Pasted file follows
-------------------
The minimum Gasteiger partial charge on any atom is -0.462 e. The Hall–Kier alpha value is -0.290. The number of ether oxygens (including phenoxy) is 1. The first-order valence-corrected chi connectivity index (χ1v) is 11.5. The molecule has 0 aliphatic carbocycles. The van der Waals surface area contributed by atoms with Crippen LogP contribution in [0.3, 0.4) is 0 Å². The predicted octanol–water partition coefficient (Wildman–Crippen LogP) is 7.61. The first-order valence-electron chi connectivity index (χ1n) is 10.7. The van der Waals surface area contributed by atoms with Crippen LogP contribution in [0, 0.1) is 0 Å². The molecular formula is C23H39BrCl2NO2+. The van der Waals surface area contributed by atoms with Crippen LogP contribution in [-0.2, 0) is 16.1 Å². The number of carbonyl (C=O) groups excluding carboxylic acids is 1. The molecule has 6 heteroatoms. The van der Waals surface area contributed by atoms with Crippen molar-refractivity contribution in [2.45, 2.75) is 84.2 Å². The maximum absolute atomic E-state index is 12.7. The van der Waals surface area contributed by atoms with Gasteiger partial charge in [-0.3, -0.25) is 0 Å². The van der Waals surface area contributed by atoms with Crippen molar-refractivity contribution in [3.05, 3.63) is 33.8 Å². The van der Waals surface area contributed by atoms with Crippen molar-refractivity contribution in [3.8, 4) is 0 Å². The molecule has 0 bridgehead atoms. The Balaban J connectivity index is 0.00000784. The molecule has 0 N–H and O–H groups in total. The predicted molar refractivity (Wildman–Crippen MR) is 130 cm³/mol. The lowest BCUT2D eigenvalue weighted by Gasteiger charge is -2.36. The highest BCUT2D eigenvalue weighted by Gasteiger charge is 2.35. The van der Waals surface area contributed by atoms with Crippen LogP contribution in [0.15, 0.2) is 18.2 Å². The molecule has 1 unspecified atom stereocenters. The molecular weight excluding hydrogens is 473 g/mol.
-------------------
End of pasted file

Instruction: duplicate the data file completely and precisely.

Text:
The minimum Gasteiger partial charge on any atom is -0.462 e. The Hall–Kier alpha value is -0.290. The number of ether oxygens (including phenoxy) is 1. The first-order valence-corrected chi connectivity index (χ1v) is 11.5. The molecule has 0 aliphatic carbocycles. The van der Waals surface area contributed by atoms with Crippen LogP contribution in [0.3, 0.4) is 0 Å². The predicted octanol–water partition coefficient (Wildman–Crippen LogP) is 7.61. The first-order valence-electron chi connectivity index (χ1n) is 10.7. The van der Waals surface area contributed by atoms with Crippen LogP contribution in [0, 0.1) is 0 Å². The molecular formula is C23H39BrCl2NO2+. The van der Waals surface area contributed by atoms with Crippen LogP contribution in [-0.2, 0) is 16.1 Å². The number of carbonyl (C=O) groups excluding carboxylic acids is 1. The molecule has 6 heteroatoms. The van der Waals surface area contributed by atoms with Crippen molar-refractivity contribution in [2.45, 2.75) is 84.2 Å². The maximum absolute atomic E-state index is 12.7. The van der Waals surface area contributed by atoms with Gasteiger partial charge in [-0.3, -0.25) is 0 Å². The van der Waals surface area contributed by atoms with Crippen molar-refractivity contribution in [3.05, 3.63) is 33.8 Å². The van der Waals surface area contributed by atoms with Crippen molar-refractivity contribution in [3.8, 4) is 0 Å². The molecule has 0 bridgehead atoms. The Balaban J connectivity index is 0.00000784. The molecule has 0 N–H and O–H groups in total. The predicted molar refractivity (Wildman–Crippen MR) is 130 cm³/mol. The lowest BCUT2D eigenvalue weighted by Gasteiger charge is -2.36. The highest BCUT2D eigenvalue weighted by Gasteiger charge is 2.35. The van der Waals surface area contributed by atoms with Crippen LogP contribution in [0.15, 0.2) is 18.2 Å². The molecule has 1 unspecified atom stereocenters. The molecular weight excluding hydrogens is 473 g/mol.